It doesn’t matter if you’re a massive cumulonimbus or a more modest tuft. A fluffy costume, weather pom-poms, and abject enthusiasm are all you need to be part of the most adorable cloud formation ever. Did we pull some awesome moves? You bet. The video is at the end of the post!
We read Cloudette by Tom Lichtenheld (Henry Holt, 2011). Cloudette is a very small cloud, but she doesn’t mind. There are benefits to being small (like always being able to see fireworks, even when the sky is crowded)! Sometimes, however, Cloudette can’t help yearning for more. Especially when the big clouds do such important things. One day, a storm blows Cloudette far from her neighborhood. Exploring the new place, she discovers a frog pond that’s almost dry. She decides to do something about it. Concentrating all her efforts, Cloudette rains and rains until she creates the perfect pond for scores of thankful frogs. Delighted, she flies off to find more jobs a useful little cloud can do.
- 2 sheets of white poster board
- White cotton balls
- White string
- Hole punch
- 2 wooden dowels
- A set of nine, 18″ crepe paper streamers (6 in rainbow colors and 3 light blue)
- A set of two, 2″ x18″ pieces of blue cellophane
- A selection of color masking tape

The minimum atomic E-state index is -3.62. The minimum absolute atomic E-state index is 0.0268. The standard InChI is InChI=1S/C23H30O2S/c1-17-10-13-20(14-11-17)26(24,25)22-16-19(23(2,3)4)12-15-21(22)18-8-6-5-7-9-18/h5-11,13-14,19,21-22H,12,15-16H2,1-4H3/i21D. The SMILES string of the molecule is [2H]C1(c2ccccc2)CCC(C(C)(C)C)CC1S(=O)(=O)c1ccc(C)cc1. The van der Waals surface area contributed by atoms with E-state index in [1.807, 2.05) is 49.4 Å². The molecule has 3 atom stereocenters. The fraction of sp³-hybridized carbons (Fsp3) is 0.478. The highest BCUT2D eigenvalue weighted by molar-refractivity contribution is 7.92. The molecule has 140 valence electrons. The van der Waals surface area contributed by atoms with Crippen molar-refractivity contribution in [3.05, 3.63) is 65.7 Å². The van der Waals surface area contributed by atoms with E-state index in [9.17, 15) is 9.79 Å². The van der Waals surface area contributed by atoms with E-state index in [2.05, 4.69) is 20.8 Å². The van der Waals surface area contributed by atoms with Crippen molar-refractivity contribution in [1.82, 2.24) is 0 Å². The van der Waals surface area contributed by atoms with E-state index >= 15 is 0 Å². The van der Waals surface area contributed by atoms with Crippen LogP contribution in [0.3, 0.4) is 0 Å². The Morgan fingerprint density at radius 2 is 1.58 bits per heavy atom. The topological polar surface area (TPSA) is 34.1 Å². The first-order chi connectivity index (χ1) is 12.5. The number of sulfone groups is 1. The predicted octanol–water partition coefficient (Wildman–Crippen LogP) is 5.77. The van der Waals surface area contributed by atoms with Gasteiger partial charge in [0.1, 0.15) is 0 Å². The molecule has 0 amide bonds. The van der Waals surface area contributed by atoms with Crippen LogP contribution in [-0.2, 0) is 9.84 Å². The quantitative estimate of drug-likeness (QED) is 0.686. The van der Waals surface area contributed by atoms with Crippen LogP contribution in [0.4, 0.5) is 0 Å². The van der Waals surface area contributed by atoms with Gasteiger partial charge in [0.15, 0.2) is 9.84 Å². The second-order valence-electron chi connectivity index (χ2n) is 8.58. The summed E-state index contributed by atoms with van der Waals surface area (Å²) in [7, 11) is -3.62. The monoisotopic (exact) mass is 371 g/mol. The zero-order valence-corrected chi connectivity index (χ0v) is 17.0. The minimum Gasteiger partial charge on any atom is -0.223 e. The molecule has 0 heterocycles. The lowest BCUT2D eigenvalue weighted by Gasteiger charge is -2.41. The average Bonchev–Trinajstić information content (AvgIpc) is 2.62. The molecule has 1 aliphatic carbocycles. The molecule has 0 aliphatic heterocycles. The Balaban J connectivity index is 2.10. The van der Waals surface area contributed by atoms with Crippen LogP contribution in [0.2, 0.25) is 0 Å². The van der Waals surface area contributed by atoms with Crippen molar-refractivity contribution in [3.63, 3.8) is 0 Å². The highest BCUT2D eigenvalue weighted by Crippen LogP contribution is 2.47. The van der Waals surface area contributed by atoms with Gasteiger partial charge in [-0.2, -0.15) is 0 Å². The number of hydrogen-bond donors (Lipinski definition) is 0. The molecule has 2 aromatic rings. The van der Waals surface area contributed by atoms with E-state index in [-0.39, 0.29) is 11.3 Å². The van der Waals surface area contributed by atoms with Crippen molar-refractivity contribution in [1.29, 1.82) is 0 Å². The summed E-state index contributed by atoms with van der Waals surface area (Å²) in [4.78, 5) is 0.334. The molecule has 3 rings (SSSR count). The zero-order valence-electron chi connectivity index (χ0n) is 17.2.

- Scissors and glue for construction
- Hot glue
First, your weather pom-poms! We made 2, a rainbow and a rainstorm. To make the rainbow pom-pom, twist the bottoms of six, 18″ rainbow color crepe paper streamers together. Use color masking tape to attach the streamers to the end of a wooden dowel, then continue wrapping the tape around the dowel until it’s covered.
To make the rainstorm pom-pom, twist the bottoms of three, 18″ light blue crepe paper streamers and two, 2″ x18″ pieces of blue cellophane together. Attach with color masking tape, wrapping downward until the dowel is covered.
Now for your costume! Cut 2 sheets of white poster board into matching cloud shapes. Hot glue the 2 shapes together. Why? Because when it comes to gluing scores of cotton balls on poster board, 1 sheet is just too thin. It warps almost immediately. With 2 sheets hot-glued together, there’s much less warping. Glue cotton balls to the front of your cloud costume, and add a construction paper mouth and eyes if you’d like.
Use a hole punch to make two holes in the top of the cloud. Thread white string through the holes, adjust for height, knot the string, and hang the cloud costume around your neck.
When everyone was ready, the clouds gathered outside on the library’s plaza. We spread out in a grid (well, we attempted a grid) to insure that no one would get smacked by a weather pom-pom. Then, facing the kids, I cued up my playground whistle, and we got in formation.
Did you know that Cloudette‘s creator, Tom Lichtenheld, used rainwater to mix his watercolors for the book? I was delighted when he sent me the link to this video, which features his young niece and nephew!